When I was 20, I never made mistakes. I remember joking with a friend that there was no such thing as a mistake if you had the right attitude. Wrong turn? No it wasn’t, you just wanted to go a different way. Bad date? No, it was a learning experience. Screwed up an exam? Well, yeah, we won’t talk about that.
Turns out we make mistakes all the time. What makes them much worse is when you’re too scared, weak, or foolish to face your mistake, learn from it, and improve your chances of not repeating it. Makes perfect sense, right? Simple common sense.
Why are we so incredibly awful at doing this? It’s bad enough that we study history and fail to learn from it. How much more inexcusable that we are so unwilling to admit our own screw-ups until the situation has gotten so out of control that the damage is far worse than if we’d just cowboyed up and self-corrected.
“But sometimes I don’t know I’ve screwed up until it’s way too late to correct it.”
That’s absolutely true, Sunshine. Often times we can’t correct the mistakes we’ve made. It’s healthy to feel bad about mistakes, and even healthier to figure out how to avoid those same mistakes in the future. What stops us from learning from our mistakes?
It’s that simple. We don’t like to admit our own failures. It hurts. Which goes directly back to when we discussed Confirmation Bias. The reason we look for information that supports what we believe is it feels good to have our beliefs confirmed. And this is exactly what we should not be doing.
To honestly assess our own mistakes, we must first let go of pride in our own decisions. In life we must make decisions, but if evidence presents itself, we must question those decisions candidly and without bias.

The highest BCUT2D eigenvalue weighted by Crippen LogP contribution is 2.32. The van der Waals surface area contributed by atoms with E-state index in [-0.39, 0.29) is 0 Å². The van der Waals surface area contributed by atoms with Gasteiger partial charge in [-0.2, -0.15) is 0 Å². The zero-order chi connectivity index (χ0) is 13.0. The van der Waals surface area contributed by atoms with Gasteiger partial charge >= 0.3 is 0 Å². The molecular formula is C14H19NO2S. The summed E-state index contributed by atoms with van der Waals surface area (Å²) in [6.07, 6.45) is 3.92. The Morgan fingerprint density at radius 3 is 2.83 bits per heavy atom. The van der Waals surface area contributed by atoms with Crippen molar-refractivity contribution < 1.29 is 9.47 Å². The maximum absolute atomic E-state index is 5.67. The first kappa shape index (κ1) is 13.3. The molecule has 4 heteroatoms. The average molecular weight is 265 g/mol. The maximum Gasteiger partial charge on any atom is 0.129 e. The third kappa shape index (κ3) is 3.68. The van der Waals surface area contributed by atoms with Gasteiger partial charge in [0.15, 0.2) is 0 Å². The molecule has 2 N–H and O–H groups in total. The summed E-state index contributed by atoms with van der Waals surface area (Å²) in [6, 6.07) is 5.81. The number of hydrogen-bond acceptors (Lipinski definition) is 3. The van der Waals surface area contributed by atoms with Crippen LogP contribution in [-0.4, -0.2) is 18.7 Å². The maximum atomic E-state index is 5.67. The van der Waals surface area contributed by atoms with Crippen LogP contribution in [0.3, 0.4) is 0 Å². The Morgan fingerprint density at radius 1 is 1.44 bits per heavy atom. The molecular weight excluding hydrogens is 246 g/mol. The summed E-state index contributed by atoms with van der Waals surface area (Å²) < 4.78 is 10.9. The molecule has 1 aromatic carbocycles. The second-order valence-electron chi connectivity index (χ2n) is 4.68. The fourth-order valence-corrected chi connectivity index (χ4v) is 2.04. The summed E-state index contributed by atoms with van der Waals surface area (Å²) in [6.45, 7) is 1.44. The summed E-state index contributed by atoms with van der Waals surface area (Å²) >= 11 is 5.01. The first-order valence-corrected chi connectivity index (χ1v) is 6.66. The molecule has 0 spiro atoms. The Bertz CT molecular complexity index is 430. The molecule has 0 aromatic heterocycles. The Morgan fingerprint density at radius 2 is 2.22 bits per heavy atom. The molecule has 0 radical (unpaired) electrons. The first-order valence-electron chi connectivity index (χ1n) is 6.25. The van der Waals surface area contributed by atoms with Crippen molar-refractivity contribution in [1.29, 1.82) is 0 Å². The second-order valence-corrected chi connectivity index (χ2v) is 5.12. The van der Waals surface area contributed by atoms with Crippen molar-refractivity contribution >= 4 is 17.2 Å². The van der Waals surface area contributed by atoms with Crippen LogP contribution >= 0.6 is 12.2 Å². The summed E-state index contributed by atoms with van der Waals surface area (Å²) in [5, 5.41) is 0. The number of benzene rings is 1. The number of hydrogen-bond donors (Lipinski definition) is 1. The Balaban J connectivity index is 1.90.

I, for instance, am a fiercely loyal person. I feel strong national pride because I understand the fundamental beauty of our system of laws, I feel loyalty to the US military because I served in it, and I am almost insanely dedicated to my alma mater. Oddly, even though I stopped going to Mass years ago, I feel a strong allegiance to the Catholic Church. And I am fully aware that I let this loyalty cloud my judgement when it comes to these things.
For instance, I defended the Church beyond reason when it came to pedophilia in the clergy. Big mistake.
I thought the concept of “brothers in arms” was universally extended to women. Big mistake.
We often make decisions based on our biases. Sometimes these decisions are mistakes. An honest seeker of the truth will set aside their biases when evaluating decisions. Look for information that you might have missed when forming your opinion. Know your biases. When you listen to opinions, ask yourself if that person 1) has actual knowledge of what they saying, 2) has strong bias of their own, and 3) is a reliable objective source.
Ultimately, when you discover you might have erred, consider discussing it with someone who disagrees with you. This is often difficult because our society has become remarkably aggressive and defensive. Do it anyway. Finding a shared truth is more important that proving someone else is wrong. It’s also more important than defending your own pride.
“It is better to be kind than to be right.”
– Attributed to everyone from Buddha to Ben Franklin.